House Democrats seek immediate action to remove Greitens

House report on use of charity donor list to be released Wednesday

JEFFERSON CITY, Mo. (AP) -- Missouri House Democrats are demanding that the Republican leadership launch immediate impeachment proceedings against GOP Gov. Eric Greitens, accusing Republicans of stalling.

"We implore you to act quickly on this matter, and to begin steps to remove this man from our highest office," a letter delivered Tuesday to House Speaker Todd Richardson states.

Richardson, a Republican, did not immediately respond to an email message seeking comment Wednesday. Trevor Fox, communications director for the Missouri House, said Richardson's office "believes no further action is necessary in order for the committee to recommend impeachment."

The governor faces two criminal cases in St. Louis. He goes to trial May 14 on invasion of privacy stemming from an extramarital affair. He is accused of taking an unauthorized photo of the woman while she was partially nude, blindfolded and bound in the basement of his St. Louis home in 2015, before he was elected.

A special House committee's April report that detailed the woman's testimony in which she alleged sexual aggression by Greitens prompted calls for resignation or impeachment from lawmakers from both parties.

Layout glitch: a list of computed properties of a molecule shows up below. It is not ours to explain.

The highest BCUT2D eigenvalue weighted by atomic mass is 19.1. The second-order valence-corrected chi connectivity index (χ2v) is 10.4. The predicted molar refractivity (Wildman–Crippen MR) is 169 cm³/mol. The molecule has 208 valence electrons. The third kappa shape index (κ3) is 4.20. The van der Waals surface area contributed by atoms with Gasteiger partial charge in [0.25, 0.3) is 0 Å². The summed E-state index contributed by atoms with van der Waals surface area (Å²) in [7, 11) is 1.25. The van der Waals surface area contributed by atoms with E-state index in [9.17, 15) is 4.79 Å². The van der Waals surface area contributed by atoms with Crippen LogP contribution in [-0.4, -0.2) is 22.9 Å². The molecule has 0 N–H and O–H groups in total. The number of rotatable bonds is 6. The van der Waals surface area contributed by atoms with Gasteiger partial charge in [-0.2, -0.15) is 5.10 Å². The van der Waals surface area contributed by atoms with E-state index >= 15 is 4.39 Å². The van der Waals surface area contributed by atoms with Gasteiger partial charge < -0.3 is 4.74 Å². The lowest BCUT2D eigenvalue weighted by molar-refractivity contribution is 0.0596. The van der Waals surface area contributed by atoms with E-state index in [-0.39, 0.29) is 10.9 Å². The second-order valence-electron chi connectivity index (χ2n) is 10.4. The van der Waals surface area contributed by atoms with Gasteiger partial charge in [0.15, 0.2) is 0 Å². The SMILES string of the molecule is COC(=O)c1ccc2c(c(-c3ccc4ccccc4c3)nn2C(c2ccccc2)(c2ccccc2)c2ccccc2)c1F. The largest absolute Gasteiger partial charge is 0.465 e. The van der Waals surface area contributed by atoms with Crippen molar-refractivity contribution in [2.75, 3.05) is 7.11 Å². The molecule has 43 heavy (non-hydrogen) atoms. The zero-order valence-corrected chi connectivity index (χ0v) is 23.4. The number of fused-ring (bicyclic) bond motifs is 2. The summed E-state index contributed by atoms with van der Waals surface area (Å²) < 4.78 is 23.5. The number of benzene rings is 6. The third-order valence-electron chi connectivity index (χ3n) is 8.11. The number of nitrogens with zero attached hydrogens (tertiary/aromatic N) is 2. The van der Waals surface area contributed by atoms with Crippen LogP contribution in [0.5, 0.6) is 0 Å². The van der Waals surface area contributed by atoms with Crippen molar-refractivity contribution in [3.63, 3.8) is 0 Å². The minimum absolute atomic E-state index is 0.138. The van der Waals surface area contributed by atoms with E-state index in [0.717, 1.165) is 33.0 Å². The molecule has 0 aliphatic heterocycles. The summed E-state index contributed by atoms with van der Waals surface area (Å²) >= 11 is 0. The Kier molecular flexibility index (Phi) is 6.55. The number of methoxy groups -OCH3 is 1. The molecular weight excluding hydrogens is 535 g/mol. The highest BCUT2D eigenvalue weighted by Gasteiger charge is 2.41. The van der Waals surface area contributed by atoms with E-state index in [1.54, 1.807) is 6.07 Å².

A computer data tampering charge filed last month accuses Greitens of using a donor list from the veterans charity he founded, The Mission Continues, for fundraising during his 2016 gubernatorial campaign without the charity's permission.

The same House committee that investigated the details of the affair released a new report Wednesday on its investigation into Greitens' use of the donor list.

Greitens has admitted to the affair but denied criminal wrongdoing, blaming the allegations against him on a "political witch hunt."

In a court filing Tuesday, the St. Louis circuit attorney's office asked Judge Rex Burlison to be guided by Missouri's "rape shield" law in how the woman involved in the affair is treated at trial.

Chief trial assistant Robert Dierker, who works in the prosecutor's office, wrote that although there is no rape allegation, the statute should serve as a guide in limiting evidence about the woman's previous sexual conduct and counseling or psychiatric history.

"The very nature of the defendant's conduct is sexually abusive as a form of involuntary pornography," Dierker wrote.

Greitens' attorneys have asked Judge Rex Burlison to prohibit the woman from testifying at all, saying her testimony is tainted by missteps of investigator William Tisaby, whom they've accused of lying to the court.

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